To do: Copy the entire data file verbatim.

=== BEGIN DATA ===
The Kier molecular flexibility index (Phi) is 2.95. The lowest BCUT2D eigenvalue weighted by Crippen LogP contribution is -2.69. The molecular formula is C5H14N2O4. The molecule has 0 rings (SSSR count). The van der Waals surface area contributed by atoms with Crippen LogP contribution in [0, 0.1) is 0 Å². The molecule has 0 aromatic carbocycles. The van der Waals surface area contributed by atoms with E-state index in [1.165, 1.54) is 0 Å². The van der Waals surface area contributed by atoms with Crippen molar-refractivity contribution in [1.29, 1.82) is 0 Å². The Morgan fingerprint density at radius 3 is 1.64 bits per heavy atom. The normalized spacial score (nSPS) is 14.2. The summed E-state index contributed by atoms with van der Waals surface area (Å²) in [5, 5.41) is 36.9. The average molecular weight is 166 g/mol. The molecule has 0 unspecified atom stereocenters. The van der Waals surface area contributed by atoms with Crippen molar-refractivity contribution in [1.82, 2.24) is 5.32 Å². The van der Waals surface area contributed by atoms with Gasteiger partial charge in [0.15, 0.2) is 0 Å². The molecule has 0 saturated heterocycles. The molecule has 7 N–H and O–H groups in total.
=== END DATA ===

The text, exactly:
The Kier molecular flexibility index (Phi) is 2.95. The lowest BCUT2D eigenvalue weighted by Crippen LogP contribution is -2.69. The molecular formula is C5H14N2O4. The molecule has 0 rings (SSSR count). The van der Waals surface area contributed by atoms with Crippen LogP contribution in [0, 0.1) is 0 Å². The molecule has 0 aromatic carbocycles. The van der Waals surface area contributed by atoms with E-state index in [1.165, 1.54) is 0 Å². The van der Waals surface area contributed by atoms with Crippen molar-refractivity contribution in [1.29, 1.82) is 0 Å². The Morgan fingerprint density at radius 3 is 1.64 bits per heavy atom. The normalized spacial score (nSPS) is 14.2. The summed E-state index contributed by atoms with van der Waals surface area (Å²) in [5, 5.41) is 36.9. The average molecular weight is 166 g/mol. The molecule has 0 unspecified atom stereocenters. The van der Waals surface area contributed by atoms with Crippen molar-refractivity contribution in [1.82, 2.24) is 5.32 Å². The van der Waals surface area contributed by atoms with Gasteiger partial charge in [0.15, 0.2) is 0 Å². The molecule has 0 saturated heterocycles. The molecule has 7 N–H and O–H groups in total.